The Indian Graduate Student Association at UD, in collaboration with UD’s Black Graduate Student Association, conducted a panel discussion on the 26th of January, 2015 on the occasion of Indian Republic Day. Here is an link to the Udaily article.


Indian Voices

Indian Graduate Student Association hosts discussion on race relations

10 a.m., Feb. 16, 2015–The Indian Graduate Student Association (IGSA) at the University of Delaware celebrated India’s 66th Republic Day on Jan. 26 by hosting a pan

el discussion titled “Indian Voices: Discussing Race Relations in America.”

Conducted in association with the Black Graduate Student Association (BGSA) at UD, this panel discussion was a key step in increasing the awareness of the Indian student community on race relations in the United States and aided in bringing a new voice to the conversation on race, an IGAS representative said.

“While Indian students do experience certain forms of racial discrimination here in the United States, many arrive in this country carrying their own baggage of racial prejudices,” the representative said. “In the light of the recent protests in Ferguson and New York City, as well as the subsequent march on Main Street in Newark, it became necessary to open channels of communication between different communities in order to understand each other and celebrate our differences.”

As a part of the Indian Republic Day celebrations, IGSA and BGSA decided to conduct a joint panel discussion on race relations. The panelists included Asia Dowtin, a doctoral candidate in the Department of Geography; Binta Bah, a graduate student in the Department of Human Development and Family Studies; and Devesh Radhakrishnan, a doctoral candidate in the Department of Chemical and Biomolecular Engineering.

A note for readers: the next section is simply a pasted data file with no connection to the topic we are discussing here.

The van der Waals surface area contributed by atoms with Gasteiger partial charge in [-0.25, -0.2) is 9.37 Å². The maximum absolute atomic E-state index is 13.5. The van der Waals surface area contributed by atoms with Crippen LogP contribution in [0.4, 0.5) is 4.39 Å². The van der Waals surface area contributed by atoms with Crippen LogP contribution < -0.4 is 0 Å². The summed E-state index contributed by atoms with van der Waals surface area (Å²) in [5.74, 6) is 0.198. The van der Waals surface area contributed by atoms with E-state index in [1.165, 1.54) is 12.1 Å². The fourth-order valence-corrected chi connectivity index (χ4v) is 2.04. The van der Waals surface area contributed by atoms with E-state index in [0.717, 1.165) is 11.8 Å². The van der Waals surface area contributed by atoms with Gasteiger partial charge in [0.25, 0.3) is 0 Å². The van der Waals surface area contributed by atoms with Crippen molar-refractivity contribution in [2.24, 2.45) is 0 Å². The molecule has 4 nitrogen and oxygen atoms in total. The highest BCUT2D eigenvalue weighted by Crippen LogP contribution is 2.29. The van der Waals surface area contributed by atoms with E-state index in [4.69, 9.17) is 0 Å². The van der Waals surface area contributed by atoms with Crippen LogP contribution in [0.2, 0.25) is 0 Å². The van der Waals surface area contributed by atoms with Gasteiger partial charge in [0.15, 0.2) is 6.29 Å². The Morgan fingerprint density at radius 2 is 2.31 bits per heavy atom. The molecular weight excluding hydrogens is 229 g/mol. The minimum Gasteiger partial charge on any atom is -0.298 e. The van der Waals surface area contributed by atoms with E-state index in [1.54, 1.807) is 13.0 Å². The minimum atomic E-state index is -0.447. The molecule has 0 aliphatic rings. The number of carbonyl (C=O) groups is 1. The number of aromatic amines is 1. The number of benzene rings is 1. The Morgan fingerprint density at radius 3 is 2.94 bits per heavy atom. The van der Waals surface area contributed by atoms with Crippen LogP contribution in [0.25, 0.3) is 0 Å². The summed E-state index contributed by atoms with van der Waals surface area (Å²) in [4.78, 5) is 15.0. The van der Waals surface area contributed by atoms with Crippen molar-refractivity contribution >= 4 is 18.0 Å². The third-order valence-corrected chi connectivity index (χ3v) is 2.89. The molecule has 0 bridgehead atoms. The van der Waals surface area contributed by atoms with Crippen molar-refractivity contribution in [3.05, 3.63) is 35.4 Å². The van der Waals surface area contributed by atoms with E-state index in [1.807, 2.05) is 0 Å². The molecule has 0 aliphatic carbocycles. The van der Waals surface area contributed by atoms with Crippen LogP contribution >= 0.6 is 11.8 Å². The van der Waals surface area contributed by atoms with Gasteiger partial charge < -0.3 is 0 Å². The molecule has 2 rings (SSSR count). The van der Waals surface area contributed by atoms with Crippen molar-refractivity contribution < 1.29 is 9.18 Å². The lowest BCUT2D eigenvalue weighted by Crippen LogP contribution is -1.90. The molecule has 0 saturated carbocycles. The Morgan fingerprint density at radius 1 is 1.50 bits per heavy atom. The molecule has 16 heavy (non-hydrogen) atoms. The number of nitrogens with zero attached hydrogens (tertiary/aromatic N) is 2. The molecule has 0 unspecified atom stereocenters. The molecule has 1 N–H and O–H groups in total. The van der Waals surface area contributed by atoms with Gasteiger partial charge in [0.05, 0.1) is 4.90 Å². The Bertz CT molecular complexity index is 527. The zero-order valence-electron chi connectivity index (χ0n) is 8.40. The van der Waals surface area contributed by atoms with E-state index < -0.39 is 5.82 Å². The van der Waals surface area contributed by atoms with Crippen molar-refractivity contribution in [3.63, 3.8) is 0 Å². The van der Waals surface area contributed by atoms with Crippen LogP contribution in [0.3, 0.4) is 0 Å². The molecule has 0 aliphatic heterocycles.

The panelists engaged students from both communities in an active dialogue focusing primarily on the history of African American race relations in the U.S. and how that has shaped modern day race relations in the country. 

There were parallels drawn to the caste system prevalent in the Indian society, which also helped steer the conversation toward the issue of racism and discrimination experienced at the institutional level. 

The conversation concluded with plans to develop collaborative programs between the organizations in the upcoming semester and to reach out to the larger graduate student population as well. 

The IGSA representative said the two organizations hope that events such as these will help cultivate a more culturally sensitive and understanding community that is better integrated and more empathetic. 

About the BGSA

UD’s Black Graduate Student Association is a student run organization open to all individuals from a variety of academic disciplines and programs who are dedicated to support students of African descent in the pursuit of graduate and professional advancement at the University. The group works collectively to provide opportunities for professional development, academic support, community engagement, and peer and professional network building for its membership throughout the academic year.

About the IGSA

The IGSA is a student run organization at UD serving the needs of the Indian graduate student community on campus. The IGSA assists incoming Indian graduate students and also engages with the campus community by conducting events to showcase Indian culture. The highlights of the IGSA’s cultural activities include events for Diwali (the Indian festival of lights), Holi (the Indian festival of colors) as well as celebrations for the Indian Independence Day (Aug. 15) and Republic Day (Jan. 26).

About Republic Day

The Constitution of India was formally adopted by the Indian state on the Jan. 26, 1950, and each year this day is celebrated as the Indian Republic Day. The Indian constitution guarantees the citizens of India social, economic, political justice; liberty of thought, expression, belief, faith and worship; equality of status and opportunity; and promotes fraternity assuring the dignity of the individual. 

Link – http://www.udel.edu/udaily/2015/feb/indian-voices-021615.html